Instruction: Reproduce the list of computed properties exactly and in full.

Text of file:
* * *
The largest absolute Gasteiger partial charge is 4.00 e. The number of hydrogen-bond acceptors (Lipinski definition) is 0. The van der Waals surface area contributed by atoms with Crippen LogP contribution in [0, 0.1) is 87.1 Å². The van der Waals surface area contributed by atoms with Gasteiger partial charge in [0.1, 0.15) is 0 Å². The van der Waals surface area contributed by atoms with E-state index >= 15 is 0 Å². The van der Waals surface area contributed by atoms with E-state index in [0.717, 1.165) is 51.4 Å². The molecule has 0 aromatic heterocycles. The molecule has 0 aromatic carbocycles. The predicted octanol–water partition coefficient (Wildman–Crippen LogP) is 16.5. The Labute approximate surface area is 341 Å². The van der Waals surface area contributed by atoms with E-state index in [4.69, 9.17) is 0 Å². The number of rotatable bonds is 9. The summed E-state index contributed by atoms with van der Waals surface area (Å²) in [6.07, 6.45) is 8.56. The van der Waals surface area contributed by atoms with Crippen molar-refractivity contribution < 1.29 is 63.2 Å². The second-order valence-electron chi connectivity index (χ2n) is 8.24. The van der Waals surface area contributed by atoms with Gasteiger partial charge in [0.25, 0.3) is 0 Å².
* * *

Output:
The largest absolute Gasteiger partial charge is 4.00 e. The number of hydrogen-bond acceptors (Lipinski definition) is 0. The van der Waals surface area contributed by atoms with Crippen LogP contribution in [0, 0.1) is 87.1 Å². The van der Waals surface area contributed by atoms with Gasteiger partial charge in [0.1, 0.15) is 0 Å². The van der Waals surface area contributed by atoms with E-state index >= 15 is 0 Å². The van der Waals surface area contributed by atoms with E-state index in [0.717, 1.165) is 51.4 Å². The molecule has 0 aromatic heterocycles. The molecule has 0 aromatic carbocycles. The predicted octanol–water partition coefficient (Wildman–Crippen LogP) is 16.5. The Labute approximate surface area is 341 Å². The van der Waals surface area contributed by atoms with E-state index in [4.69, 9.17) is 0 Å². The number of rotatable bonds is 9. The summed E-state index contributed by atoms with van der Waals surface area (Å²) in [6.07, 6.45) is 8.56. The van der Waals surface area contributed by atoms with Crippen molar-refractivity contribution < 1.29 is 63.2 Å². The second-order valence-electron chi connectivity index (χ2n) is 8.24. The van der Waals surface area contributed by atoms with Gasteiger partial charge in [0.25, 0.3) is 0 Å².